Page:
41 year-old Kim, a Korea Times journalist, saw the object while taking pictures of the skyline around the main office building of Citibank in Jongno at 12:51. He sent the photo to a PFA analysis center in Seoul to check what the small object in the photo was.
"It is highly probable that it will be a PFA when we get the outcome of the analysis made by both local and foreign photo experts" said the center. "The PFA was pictured stably enough for the image not to be blurred. When focus is compared, the definition of the object is similar to that of the sky above the building." added the center, appearing to conclusively rule out the possibility that the photo was taken with a DSLR.
Seoul journalists reacted with relief to the sighting. Recently there have been fears that it was becoming harder and harder to avoid reporting on a variety of serious issues in Korea such as corruption in public office, political demagoguery, an insolvent banking system and runaway inflation, but the appearance of the PFA allowed vital column inches to be used to gently fnord guide readers away from subjects they should not concern themselves with.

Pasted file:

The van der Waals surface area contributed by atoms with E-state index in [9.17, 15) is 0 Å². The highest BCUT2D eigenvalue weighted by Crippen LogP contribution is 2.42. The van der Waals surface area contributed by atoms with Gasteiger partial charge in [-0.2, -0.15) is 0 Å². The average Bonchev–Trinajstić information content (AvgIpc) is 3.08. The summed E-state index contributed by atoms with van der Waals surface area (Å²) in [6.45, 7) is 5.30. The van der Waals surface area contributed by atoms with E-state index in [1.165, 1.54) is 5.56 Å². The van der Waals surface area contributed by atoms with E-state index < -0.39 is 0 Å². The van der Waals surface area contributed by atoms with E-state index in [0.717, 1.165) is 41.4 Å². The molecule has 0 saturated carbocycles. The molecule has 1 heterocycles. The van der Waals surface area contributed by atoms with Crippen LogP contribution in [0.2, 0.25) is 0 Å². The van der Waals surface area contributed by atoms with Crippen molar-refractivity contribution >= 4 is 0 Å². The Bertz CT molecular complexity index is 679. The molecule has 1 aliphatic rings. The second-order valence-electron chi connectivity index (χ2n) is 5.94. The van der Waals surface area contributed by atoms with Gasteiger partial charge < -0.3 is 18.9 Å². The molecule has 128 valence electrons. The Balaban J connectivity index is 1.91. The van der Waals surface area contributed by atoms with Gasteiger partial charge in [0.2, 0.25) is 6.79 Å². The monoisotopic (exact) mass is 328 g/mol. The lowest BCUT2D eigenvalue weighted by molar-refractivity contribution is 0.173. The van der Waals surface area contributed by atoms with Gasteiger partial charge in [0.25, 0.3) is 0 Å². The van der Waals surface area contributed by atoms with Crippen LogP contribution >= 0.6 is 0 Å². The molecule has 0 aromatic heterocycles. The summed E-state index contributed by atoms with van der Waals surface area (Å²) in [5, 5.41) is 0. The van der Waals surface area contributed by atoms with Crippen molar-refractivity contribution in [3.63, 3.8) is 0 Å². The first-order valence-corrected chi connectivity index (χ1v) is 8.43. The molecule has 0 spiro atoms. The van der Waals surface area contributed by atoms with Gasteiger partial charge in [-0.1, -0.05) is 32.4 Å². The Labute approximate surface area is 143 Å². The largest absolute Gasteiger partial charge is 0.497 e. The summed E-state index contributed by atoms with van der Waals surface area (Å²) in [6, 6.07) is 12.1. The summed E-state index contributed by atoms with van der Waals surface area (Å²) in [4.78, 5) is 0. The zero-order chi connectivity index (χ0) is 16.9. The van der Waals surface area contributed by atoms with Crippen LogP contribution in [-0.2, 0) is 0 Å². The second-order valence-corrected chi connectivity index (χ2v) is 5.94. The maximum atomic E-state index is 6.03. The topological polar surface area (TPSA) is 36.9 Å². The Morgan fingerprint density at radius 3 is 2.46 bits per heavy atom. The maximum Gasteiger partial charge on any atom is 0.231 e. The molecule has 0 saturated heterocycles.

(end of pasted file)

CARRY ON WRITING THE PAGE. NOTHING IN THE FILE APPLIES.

Earlier this year, there were hopes that next year's planned invasion of Korea by dangerous aliens - who unlike the dangerous aliens who already work in this country as native English teachers, were heading here in massive "outer spaceships" - would provide a series of PFAs to aid pro-government media in reducing coverage of the results of pro-government policies. But the fact that the alien craft were expected to take up to a year in decelerating from Pluto to Mars seemed to bolster theories that they were only heading for Korea to seek replacement Hyundai Accent brakes for their spaceships, raising fears that the populist challenge to Lee Myung-bak in next year's presidential election may not be prevented by the destruction of Earth.
The problem of having to report on real news has also been exacerbated recently by the relatively low number of Korean celebrities committing suicide, having affairs and completely accidentally killing people. Even the popularity of media fabrication Kim Yu-na has waned of late as increasing evidence emerged that she never existed and her reality show was panned as being 'not real'. But with PFAs being spotted last week above Daejeon and now Seoul, journalists are being urged to search the skies for more potential filler articles to ensure the media minimizes the amount of space it has to dedicate to subjects the Ministry of Journalism has designated 'difficult political issues'.
Citizens are also being urged to look skywards, as this minimizes the chances they will see queues of misinformed people when they start to form outside the Korean banks.
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